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Lockheed Martin Robotics Seminar: Dylan Shell, "Recent algorithms in multi-robot task allocation"
Friday, April 11, 2014
11:00 a.m.-12:30 p.m.
1146 AV Williams Bldg
For More Information:
Salil Goyal
301 405 1009
salilg07@umd.edu
http://http://robotics.umd.edu/events/robotics_seminars.php

Lockheed Martin Robotics Seminar Series
Recent algorithms for the assignment problem in multi-robot task allocation

Dr. Dylan A. Shell
Assistant Professor
Department of Computer Science and Engineering, Texas A&M University

Host
Yiannis Aloimonos

Abstract
In this talk I will describe recent research toward the goal of engineering multi-robot systems to form networks of efficient, cooperative, task able agents. I shall consider variations of the multi-robot task allocation (assignment) problem, wherein one aims at finding the best matching between a set of robots and a set of tasks so that the team’s performance will be optimized.  This assignment problem is one of the most popular formulations for optimizing the group synergy. I'll describe new algorithms and results that show improvements in performance, scalability, and robustness for general-purpose coordinated mobile robot systems.

Biography
Dylan Shell is an assistant professor computer science and engineering at Texas A&M University in College Station, Texas. He received his BSc degree in computational & applied mathematics and computer science from the University of the Witwatersrand, South Africa, and his M.S. and Ph.D. in Computer Science from the University of Southern California. His research aims to synthesize and analyze complex, intelligent behavior in distributed systems that exploit their physical embedding to interact with the physical world.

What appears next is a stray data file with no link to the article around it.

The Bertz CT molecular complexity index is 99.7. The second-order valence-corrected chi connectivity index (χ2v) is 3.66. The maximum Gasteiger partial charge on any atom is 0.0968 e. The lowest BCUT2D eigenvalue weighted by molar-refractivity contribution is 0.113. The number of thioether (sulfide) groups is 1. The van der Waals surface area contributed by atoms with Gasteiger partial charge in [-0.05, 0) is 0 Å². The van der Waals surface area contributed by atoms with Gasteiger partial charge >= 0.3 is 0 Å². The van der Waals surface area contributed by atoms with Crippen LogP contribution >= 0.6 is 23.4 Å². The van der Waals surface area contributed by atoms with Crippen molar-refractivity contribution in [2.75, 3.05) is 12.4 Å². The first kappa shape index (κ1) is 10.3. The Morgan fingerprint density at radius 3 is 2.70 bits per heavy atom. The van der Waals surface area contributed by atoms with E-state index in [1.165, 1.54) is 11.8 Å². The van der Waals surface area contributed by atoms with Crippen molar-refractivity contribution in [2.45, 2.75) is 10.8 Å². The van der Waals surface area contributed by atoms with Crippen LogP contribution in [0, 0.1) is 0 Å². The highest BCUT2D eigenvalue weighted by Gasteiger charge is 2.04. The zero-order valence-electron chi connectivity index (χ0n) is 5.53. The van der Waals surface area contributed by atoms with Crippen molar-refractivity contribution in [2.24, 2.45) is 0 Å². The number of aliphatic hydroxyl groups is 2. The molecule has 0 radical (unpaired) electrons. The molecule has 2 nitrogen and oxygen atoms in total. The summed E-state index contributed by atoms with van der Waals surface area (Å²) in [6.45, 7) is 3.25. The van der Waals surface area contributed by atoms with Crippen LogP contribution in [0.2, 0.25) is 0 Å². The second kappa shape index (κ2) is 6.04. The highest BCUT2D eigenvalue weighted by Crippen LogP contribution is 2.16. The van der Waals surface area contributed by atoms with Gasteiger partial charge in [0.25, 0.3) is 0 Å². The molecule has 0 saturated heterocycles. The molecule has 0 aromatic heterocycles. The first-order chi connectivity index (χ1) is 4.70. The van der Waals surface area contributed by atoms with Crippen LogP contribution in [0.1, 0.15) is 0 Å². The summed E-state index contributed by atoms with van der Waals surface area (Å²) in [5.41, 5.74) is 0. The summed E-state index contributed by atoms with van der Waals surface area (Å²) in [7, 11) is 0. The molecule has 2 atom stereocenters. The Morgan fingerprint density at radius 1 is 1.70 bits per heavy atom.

He has published papers on multi-robot task allocation, robotics for emergency scenarios, biologically inspired multiple robot systems, multi-robot routing, estimation of group-level swarm properties, statistical mechanics for robot swarms, minimalist manipulation, wireless communication models for robot systems, interpolation for adaptive robotic sampling, rigid-body simulation and contact models, human-robot interaction, and robotic theatre.

 

This Event is For: Clark School • Graduate • Undergraduate • Faculty • Post-Docs • Corporate


   

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